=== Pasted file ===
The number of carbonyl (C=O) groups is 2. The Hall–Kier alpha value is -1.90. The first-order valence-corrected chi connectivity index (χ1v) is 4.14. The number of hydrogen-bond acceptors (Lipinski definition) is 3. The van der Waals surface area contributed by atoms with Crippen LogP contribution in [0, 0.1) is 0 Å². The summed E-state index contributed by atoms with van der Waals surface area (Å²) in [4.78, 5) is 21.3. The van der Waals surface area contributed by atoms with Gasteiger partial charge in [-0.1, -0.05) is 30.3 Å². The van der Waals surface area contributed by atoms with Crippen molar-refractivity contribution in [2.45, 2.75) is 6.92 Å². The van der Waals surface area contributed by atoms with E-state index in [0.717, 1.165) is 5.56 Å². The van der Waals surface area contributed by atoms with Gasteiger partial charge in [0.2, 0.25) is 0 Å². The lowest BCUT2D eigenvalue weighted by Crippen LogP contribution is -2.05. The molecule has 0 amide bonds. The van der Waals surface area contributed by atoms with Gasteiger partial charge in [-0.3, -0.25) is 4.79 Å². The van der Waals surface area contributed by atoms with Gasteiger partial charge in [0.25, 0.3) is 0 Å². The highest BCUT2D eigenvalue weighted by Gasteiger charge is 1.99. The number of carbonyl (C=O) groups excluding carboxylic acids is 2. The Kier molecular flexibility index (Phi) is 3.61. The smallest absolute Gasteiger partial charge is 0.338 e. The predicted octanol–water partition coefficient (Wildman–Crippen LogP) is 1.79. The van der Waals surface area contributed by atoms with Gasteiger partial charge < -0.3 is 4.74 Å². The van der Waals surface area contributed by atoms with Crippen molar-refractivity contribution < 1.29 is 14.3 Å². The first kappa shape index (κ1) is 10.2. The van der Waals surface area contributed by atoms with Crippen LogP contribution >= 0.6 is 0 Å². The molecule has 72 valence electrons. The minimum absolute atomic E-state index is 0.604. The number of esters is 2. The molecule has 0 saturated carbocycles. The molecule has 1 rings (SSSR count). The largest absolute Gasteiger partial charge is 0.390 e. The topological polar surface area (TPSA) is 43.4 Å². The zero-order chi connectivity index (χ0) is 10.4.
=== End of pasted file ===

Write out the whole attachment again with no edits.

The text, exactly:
The number of carbonyl (C=O) groups is 2. The Hall–Kier alpha value is -1.90. The first-order valence-corrected chi connectivity index (χ1v) is 4.14. The number of hydrogen-bond acceptors (Lipinski definition) is 3. The van der Waals surface area contributed by atoms with Crippen LogP contribution in [0, 0.1) is 0 Å². The summed E-state index contributed by atoms with van der Waals surface area (Å²) in [4.78, 5) is 21.3. The van der Waals surface area contributed by atoms with Gasteiger partial charge in [-0.1, -0.05) is 30.3 Å². The van der Waals surface area contributed by atoms with Crippen molar-refractivity contribution in [2.45, 2.75) is 6.92 Å². The van der Waals surface area contributed by atoms with E-state index in [0.717, 1.165) is 5.56 Å². The van der Waals surface area contributed by atoms with Gasteiger partial charge in [0.2, 0.25) is 0 Å². The lowest BCUT2D eigenvalue weighted by Crippen LogP contribution is -2.05. The molecule has 0 amide bonds. The van der Waals surface area contributed by atoms with Gasteiger partial charge in [-0.3, -0.25) is 4.79 Å². The van der Waals surface area contributed by atoms with Gasteiger partial charge in [0.25, 0.3) is 0 Å². The highest BCUT2D eigenvalue weighted by Gasteiger charge is 1.99. The number of carbonyl (C=O) groups excluding carboxylic acids is 2. The Kier molecular flexibility index (Phi) is 3.61. The smallest absolute Gasteiger partial charge is 0.338 e. The predicted octanol–water partition coefficient (Wildman–Crippen LogP) is 1.79. The van der Waals surface area contributed by atoms with Gasteiger partial charge < -0.3 is 4.74 Å². The van der Waals surface area contributed by atoms with Crippen molar-refractivity contribution < 1.29 is 14.3 Å². The first kappa shape index (κ1) is 10.2. The van der Waals surface area contributed by atoms with Crippen LogP contribution >= 0.6 is 0 Å². The molecule has 72 valence electrons. The minimum absolute atomic E-state index is 0.604. The number of esters is 2. The molecule has 0 saturated carbocycles. The molecule has 1 rings (SSSR count). The largest absolute Gasteiger partial charge is 0.390 e. The topological polar surface area (TPSA) is 43.4 Å². The zero-order chi connectivity index (χ0) is 10.4.